• Yeah, February was tough for me. It always is because both my kids’ birthdays take over (even though one was born in early March) and the lack of daylight always affects me badly. Add in the political WTFs of this past month has chewed up a lot of my reading/writing time as I struggle to stay sane (I try to stick to writing topics in my posts here and to avoid being divisive here, but I don’t think it’s too partisan to say “WTF?” about some of the stuff that’s going on at the moment…)

      Anyhoo, throw in a little thyroid surgery, and my month went a bit off the rails. (Anesthetic and pain mess with your attention span, apparently.)

      However, I’m happy to report that I produced some content for the site that I was really happy with, and I got back on the podcasting wagon a mere week after someone slit my throat with a surgical scalpel, which felt like a huge win 😉

      This month I’m going to commit to very little:

      * Write one short story for the #12For12Stories Challenge
      * Write one big (or several smaller) posts for the Publishing Theme Of The Month
      * Post 4 writing prompts with associated publishing deadlines
      * Critique work for some writing friends
      * Work on the StoryADay ebook A Month Of Writing Prompts 2017
      * I’m also going to write Morning Pages every week day instead of staring at my phone.
      * Doing my taxes!

      OK, that’s not nothing, but still.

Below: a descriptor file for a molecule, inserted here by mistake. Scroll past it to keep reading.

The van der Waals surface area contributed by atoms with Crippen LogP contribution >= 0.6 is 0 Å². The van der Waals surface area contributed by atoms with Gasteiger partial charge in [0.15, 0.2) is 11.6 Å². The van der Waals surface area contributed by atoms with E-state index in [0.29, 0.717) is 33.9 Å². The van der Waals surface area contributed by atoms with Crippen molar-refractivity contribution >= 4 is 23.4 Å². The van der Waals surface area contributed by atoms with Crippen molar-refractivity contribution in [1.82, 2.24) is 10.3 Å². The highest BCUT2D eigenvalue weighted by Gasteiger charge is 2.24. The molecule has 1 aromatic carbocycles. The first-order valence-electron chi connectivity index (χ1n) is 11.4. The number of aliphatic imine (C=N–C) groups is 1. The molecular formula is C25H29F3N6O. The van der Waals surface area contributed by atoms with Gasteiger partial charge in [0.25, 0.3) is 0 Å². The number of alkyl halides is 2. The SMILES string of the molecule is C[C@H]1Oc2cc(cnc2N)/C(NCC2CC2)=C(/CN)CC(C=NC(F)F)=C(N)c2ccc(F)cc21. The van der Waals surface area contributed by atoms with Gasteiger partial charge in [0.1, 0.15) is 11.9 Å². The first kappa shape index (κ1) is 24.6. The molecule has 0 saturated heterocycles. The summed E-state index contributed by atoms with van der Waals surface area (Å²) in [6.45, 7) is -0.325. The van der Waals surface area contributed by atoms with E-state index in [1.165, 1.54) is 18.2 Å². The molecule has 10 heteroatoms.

• Last week I talked about reading and writing stories with divided storylines that come together at the end.

    The example I gave, Shakedown by Elizabeth Gonzalez, had a fairly traditional narrative structure. […]

  • Yesterday I reviewed Shakedown by Elizabeth Gonzalez, a story that doesn’t seem to be able to make its mind up whether it wants to be about the renovation of an old steam train, or about a fiesty old man in a P […]

  • I picked this book up because a, it was written by a Pennsylvania writer and b, because of the glowing review written for it by Karen Russell and short story writer and novelist whose writing I love (literary but […]

  • Get the free Get Results Worksheet,
    and catch all the ideas this post gives you

    Let’s be honest: fame and fortune would be nice, but it’s not really the reason we write, is it?

    We write because we need […]

    • Thanks Karen. It’s tough when life gets in the way!

      Here’s a technique that might help you urn that “writing bits and thinking” into productive writing time: keep planning and breaking down the novel into “scenes that need to be written”. Then, when you have a little time & energy for writing, pick a scene and ask: ‘why does this need to be written?’ and “what’s at stake in this scene?” and “what are the protagonist’s external and inner struggles in this scene”. Then set a timer and just write. Make notes about “things that need to be foreshadowed” or “stuff I need to research” or “this needs to be fixed”, and just write!

      Good luck and I’m so glad this article helped!